PARIS AIR SHOW—Raytheon [RTN] and Northrop Grumman [NOC] signed a teaming agreement here on June 18 to build hypersonic weapons under the $200 million Hypersonic Air-breathing Weapon Concept (HAWC) program for the Defense Advanced Research Projects Agency (DARPA) and the U.S. Air Force.
The companies aim to integrate Northrop Grumman’s scramjet combustors to power Raytheon’s air-breathing hypersonic weapons–viewed by U.S. defense officials as the next generation of tactical missiles.
Scramjet engines compress incoming air before combustion to enable sustained missile flights at hypersonic speeds. Such speeds reduce flight times and “increase weapon survivability, effectiveness and flexibility,” the companies said.
Thomas Bussing, vice president of Raytheon Advanced Missile Systems, said that the team is “quickly developing air-breathing hypersonic weapons to keep our nation ahead of the threat,” while Mike Kahn, vice president and general manager of Northrop Grumman Defense Systems, said that hypersonic weapons “are critical to enhancing our warfighters’ capabilities for greater standoff and quicker time to target.”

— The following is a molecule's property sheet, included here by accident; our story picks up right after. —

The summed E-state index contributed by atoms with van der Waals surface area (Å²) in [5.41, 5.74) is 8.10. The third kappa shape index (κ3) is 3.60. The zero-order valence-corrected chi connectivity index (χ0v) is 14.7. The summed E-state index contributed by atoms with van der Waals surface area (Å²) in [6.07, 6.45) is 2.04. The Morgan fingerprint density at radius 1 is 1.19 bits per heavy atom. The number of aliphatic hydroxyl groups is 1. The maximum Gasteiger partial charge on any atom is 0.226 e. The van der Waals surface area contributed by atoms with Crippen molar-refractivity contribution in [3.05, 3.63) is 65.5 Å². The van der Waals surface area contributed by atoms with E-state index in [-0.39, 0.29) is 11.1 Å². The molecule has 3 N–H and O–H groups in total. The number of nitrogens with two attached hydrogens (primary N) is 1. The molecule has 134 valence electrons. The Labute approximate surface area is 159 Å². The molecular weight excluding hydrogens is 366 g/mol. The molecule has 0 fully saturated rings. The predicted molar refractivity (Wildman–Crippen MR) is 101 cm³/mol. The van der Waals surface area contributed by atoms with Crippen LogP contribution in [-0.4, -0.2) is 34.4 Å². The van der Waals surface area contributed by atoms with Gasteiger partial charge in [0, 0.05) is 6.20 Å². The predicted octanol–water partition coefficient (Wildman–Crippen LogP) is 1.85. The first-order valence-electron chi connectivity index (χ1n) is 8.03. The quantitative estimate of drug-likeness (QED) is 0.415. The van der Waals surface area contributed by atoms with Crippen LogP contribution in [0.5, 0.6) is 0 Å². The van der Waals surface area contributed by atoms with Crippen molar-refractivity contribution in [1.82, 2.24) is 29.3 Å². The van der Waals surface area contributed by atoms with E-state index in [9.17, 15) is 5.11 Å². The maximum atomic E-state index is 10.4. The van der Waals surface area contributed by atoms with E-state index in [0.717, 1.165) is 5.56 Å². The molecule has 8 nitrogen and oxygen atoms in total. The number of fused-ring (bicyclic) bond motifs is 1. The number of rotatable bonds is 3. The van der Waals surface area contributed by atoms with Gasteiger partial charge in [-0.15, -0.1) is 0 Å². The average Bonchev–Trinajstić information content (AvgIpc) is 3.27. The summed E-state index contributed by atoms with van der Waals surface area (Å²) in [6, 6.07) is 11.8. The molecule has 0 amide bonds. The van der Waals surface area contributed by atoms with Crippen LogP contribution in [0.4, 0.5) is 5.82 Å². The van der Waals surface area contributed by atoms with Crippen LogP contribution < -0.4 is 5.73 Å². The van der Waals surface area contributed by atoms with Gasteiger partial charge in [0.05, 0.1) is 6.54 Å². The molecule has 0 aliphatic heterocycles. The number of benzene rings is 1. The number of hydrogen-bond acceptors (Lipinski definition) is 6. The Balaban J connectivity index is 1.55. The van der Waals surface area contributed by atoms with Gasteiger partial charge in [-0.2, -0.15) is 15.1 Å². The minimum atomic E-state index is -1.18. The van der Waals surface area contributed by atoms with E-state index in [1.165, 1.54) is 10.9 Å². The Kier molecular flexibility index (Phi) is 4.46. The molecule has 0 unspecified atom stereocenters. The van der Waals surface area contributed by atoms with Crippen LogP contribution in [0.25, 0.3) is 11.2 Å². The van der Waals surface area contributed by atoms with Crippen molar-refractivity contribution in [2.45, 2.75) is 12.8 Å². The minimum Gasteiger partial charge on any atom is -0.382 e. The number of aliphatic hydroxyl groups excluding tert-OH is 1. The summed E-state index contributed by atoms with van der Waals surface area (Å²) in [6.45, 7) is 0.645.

The Raytheon and Northrop Grumman teaming arrangement comes days after the Air Force and Lockheed Martin [LMT] said that they successfully flight tested components of one of the service’s future hypersonic weapons aboard a B-52 Stratofortress bomber.
A sensor-only version of the AGM-183A Air-Launched Rapid Response Weapon (ARRW) flew on a B-52 on June 12 out of Edwards Air Force Base, California, and gathered environmental and aircraft-handling data, the service said June 13.
“The test gathered data on drag and vibration impacts on the weapon itself and on the external carriage equipment of the aircraft,” the Air Force said in a statement. “The prototype did not have explosives and it was not released from the B-52 during the flight test. This type of data collection is required for all Air Force weapon systems undergoing development.”
The Air Force awarded Lockheed up to $480 million to design and build the ARRW weapon in August 2018. The company is also developing the air-launched Hypersonic Conventional Strike Weapon (HCSW) for the service (Defense Daily, August 13, 2018).
ARRW completed a preliminary design review this past March, and more ground and flight testing is expected over the next three years, according to the company.
“With hypersonic capabilities being a national security priority, Lockheed Martin and the U.S. Air Force are accelerating the maturation and fielding of a hypersonic weapon system,” said Frank St. John, executive vice president at Lockheed Martin Missiles and Fire Control, in a June 17 statement.
The Air Force is about two years away from an initial hypersonics capability with HCSW, said Will Roper, the service’s acquisition executive, in February during a media roundtable. He said he expects ARRW to reach initial operating capability (IOC) about six months after HCSW (Defense Daily, Feb. 8).